Self-Stratification of Tropical Cyclone Outflow. Part I: Implications for Storm Structure

Kerry Emanuel Program in Atmospheres, Oceans, and Climate, Massachusetts Institute of Technology, Cambridge, Massachusetts

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Richard Rotunno National Center for Atmospheric Research, Boulder, Colorado

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Abstract

Extant theoretical work on the steady-state structure and intensity of idealized axisymmetric tropical cyclones relies on the assumption that isentropic surfaces in the storm outflow match those of the unperturbed environment at large distances from the storm’s core. These isentropic surfaces generally lie just above the tropopause, where the vertical temperature structure is approximately isothermal, so it has been assumed that the absolute temperature of the outflow is nearly constant. Here it is shown that this assumption is not justified, at least when applied to storms simulated by a convection-resolving axisymmetric numerical model in which much of the outflow occurs below the ambient tropopause and develops its own stratification, unrelated to that of the unperturbed environment. The authors propose that this stratification is set in the storm’s core by the requirement that the Richardson number remain near its critical value for the onset of small-scale turbulence. This ansatz is tested by calculating the Richardson number in numerically simulated storms, and then showing that the assumption of constant Richardson number determines the variation of the outflow temperature with angular momentum or entropy and thereby sets the low-level radial structure of the storm outside its radius of maximum surface winds. Part II will show that allowing the outflow temperature to vary also allows one to discard an empirical factor that was introduced in previous work on the intensification of tropical cyclones.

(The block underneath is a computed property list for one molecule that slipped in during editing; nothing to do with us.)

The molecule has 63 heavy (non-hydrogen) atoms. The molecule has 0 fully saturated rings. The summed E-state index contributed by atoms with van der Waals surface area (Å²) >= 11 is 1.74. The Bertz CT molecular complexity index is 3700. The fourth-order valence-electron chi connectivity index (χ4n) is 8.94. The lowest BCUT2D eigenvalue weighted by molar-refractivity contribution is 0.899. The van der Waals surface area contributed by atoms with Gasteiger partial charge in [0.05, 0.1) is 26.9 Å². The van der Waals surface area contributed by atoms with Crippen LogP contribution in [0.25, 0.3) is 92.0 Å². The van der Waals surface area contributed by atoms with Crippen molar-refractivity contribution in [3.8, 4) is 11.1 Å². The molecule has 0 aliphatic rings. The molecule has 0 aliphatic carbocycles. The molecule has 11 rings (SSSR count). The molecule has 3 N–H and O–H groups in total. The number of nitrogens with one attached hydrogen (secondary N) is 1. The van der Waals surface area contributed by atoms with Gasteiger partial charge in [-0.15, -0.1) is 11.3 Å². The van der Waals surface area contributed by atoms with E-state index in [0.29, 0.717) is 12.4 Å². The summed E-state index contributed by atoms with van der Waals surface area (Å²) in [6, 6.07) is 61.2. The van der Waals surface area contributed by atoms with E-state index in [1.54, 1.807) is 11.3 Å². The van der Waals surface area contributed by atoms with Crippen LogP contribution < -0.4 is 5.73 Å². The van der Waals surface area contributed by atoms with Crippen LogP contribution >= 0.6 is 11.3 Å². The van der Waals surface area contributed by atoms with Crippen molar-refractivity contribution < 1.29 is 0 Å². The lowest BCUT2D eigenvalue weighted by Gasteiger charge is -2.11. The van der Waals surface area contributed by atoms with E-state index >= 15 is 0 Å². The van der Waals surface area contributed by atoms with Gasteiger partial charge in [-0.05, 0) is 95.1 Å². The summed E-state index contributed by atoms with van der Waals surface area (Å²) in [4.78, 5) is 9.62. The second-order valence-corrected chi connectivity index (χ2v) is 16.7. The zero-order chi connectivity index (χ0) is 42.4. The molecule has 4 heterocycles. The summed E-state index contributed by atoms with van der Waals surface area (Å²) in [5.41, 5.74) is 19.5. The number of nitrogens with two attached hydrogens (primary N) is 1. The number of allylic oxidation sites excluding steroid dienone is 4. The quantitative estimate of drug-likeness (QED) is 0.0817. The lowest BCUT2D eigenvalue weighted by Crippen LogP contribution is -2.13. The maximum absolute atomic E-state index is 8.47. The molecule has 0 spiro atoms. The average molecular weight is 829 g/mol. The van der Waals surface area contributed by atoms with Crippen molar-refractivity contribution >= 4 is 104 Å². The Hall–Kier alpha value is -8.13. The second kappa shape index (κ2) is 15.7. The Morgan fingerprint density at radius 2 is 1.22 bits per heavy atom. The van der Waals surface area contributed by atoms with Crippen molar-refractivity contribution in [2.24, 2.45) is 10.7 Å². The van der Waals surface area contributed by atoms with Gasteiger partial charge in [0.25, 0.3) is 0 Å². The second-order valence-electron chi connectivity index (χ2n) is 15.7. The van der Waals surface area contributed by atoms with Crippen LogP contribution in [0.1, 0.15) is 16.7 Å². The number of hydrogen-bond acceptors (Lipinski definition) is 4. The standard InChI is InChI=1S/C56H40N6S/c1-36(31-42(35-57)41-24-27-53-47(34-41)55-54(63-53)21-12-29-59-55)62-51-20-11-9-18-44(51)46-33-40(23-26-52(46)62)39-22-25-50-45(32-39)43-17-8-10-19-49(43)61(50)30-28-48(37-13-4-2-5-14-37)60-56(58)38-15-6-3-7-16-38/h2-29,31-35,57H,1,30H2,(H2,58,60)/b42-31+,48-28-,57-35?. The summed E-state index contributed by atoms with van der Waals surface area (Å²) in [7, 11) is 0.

The National Center for Atmospheric Research is sponsored by the National Science Foundation.

Corresponding author address: Kerry Emanuel, Rm. 54-1814, Massachusetts Institute of Technology, 77 Massachusetts Avenue, Cambridge, MA 02139. E-mail: emanuel@mit.edu

Abstract

Extant theoretical work on the steady-state structure and intensity of idealized axisymmetric tropical cyclones relies on the assumption that isentropic surfaces in the storm outflow match those of the unperturbed environment at large distances from the storm’s core. These isentropic surfaces generally lie just above the tropopause, where the vertical temperature structure is approximately isothermal, so it has been assumed that the absolute temperature of the outflow is nearly constant. Here it is shown that this assumption is not justified, at least when applied to storms simulated by a convection-resolving axisymmetric numerical model in which much of the outflow occurs below the ambient tropopause and develops its own stratification, unrelated to that of the unperturbed environment. The authors propose that this stratification is set in the storm’s core by the requirement that the Richardson number remain near its critical value for the onset of small-scale turbulence. This ansatz is tested by calculating the Richardson number in numerically simulated storms, and then showing that the assumption of constant Richardson number determines the variation of the outflow temperature with angular momentum or entropy and thereby sets the low-level radial structure of the storm outside its radius of maximum surface winds. Part II will show that allowing the outflow temperature to vary also allows one to discard an empirical factor that was introduced in previous work on the intensification of tropical cyclones.

The National Center for Atmospheric Research is sponsored by the National Science Foundation.

Corresponding author address: Kerry Emanuel, Rm. 54-1814, Massachusetts Institute of Technology, 77 Massachusetts Avenue, Cambridge, MA 02139. E-mail: emanuel@mit.edu
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